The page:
SSL (Secure Socket Layer) ensures that your passwords are encrypted and that all data transmitted to and received from the web interface is encrypted as well. All Barracuda Email Security Gateways support SSL access without any additional configuration. However, some sites may wish to enforce using a secured connection to access the web interface, or prefer to use their own trusted certificates. For more information about and best practices for securing your Barracuda Email Security Gateway on your network, see Securing the Barracuda Email Security Gateway.
The SSL configuration referred to here is related only to the web interface. There is no need to explicitly configure SSL for traffic between the Barracuda Email Security Gateway and your mail servers.
How to Enforce SSL-only Access (recommended)
- On the ADVANCED > Secure Administration page, select Yes to enable HTTPS/SSL Access Only to the web interface. Setting this to No will still allow the Barracuda Email Security Gateway to accept non-SSL connections.
- Select Yes to Use HTTPS Links in Emails for per-user quarantine messages sent from the Barracuda Email Security Gateway.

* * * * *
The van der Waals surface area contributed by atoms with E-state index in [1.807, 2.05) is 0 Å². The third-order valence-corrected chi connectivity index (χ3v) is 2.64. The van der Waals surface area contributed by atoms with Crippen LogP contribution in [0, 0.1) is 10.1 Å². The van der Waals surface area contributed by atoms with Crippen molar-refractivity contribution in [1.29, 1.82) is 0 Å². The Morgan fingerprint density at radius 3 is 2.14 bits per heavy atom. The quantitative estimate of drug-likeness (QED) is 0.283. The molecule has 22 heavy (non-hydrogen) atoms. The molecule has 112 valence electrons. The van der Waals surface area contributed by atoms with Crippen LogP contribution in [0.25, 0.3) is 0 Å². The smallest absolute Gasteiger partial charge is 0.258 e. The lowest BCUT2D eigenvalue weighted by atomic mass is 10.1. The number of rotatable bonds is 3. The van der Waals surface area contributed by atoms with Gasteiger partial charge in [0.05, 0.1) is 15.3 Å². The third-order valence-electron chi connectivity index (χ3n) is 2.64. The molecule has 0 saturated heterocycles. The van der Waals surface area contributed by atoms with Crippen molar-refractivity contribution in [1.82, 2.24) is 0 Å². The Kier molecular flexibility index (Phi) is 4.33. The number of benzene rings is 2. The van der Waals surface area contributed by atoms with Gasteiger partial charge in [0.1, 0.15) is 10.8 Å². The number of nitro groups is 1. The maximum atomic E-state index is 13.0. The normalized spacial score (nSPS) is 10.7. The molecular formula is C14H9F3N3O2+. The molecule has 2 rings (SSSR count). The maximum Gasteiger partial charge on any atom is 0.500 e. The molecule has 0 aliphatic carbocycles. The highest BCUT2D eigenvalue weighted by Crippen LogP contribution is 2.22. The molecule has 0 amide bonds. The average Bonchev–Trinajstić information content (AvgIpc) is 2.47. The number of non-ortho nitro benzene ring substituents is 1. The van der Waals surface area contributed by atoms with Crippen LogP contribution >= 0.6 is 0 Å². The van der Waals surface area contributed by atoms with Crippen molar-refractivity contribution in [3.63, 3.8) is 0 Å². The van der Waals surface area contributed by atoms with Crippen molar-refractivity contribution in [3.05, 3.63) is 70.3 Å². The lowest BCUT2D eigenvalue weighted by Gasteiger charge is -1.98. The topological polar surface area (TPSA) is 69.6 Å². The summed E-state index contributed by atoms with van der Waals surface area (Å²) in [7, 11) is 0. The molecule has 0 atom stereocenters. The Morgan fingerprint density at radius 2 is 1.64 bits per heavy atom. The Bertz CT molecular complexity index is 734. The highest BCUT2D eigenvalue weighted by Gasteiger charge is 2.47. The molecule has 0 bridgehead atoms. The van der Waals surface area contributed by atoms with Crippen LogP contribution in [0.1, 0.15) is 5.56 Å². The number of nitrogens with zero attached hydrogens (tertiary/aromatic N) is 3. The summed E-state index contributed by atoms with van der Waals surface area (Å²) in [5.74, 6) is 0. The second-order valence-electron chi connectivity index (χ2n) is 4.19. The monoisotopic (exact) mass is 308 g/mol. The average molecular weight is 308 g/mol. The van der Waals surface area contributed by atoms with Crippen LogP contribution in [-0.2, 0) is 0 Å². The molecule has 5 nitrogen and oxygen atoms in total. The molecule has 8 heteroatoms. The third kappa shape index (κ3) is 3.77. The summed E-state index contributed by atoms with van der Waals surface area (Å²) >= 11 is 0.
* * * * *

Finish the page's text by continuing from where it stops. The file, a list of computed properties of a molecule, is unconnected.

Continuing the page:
- Enter your desired Web Interface HTTPS/SSL Port for the web interface. The default is 443.
- Click Save.
If you wish to change the certificate that is used, you must first create and upload it to the Barracuda Email Security Gateway before changing the Certificate Type in the SSL Certificate Configuration section of the ADVANCED > Secure Administration page. See the online help for instructions. The Barracuda Email Security Gateway supports the following types of certificates:
- Default (Barracuda Networks) certificates are signed by Barracuda Networks. On some browsers, these may generate some benign warnings which can be safely ignored. No additional configuration is required to use these certificates, and are provided free of charge as the default type of certificate.
- Private (self-signed) certificates provide strong encryption without the cost of purchasing a certificate from a trusted Certificate Authority (CA). These certificates are created by providing the information requested in the Private (self-signed) section of the page. You may also want to download the Private Root Certificate and import it into your browser, to allow it to verify the authenticity of the certificate and prevent any warnings that may come up when accessing the web interface.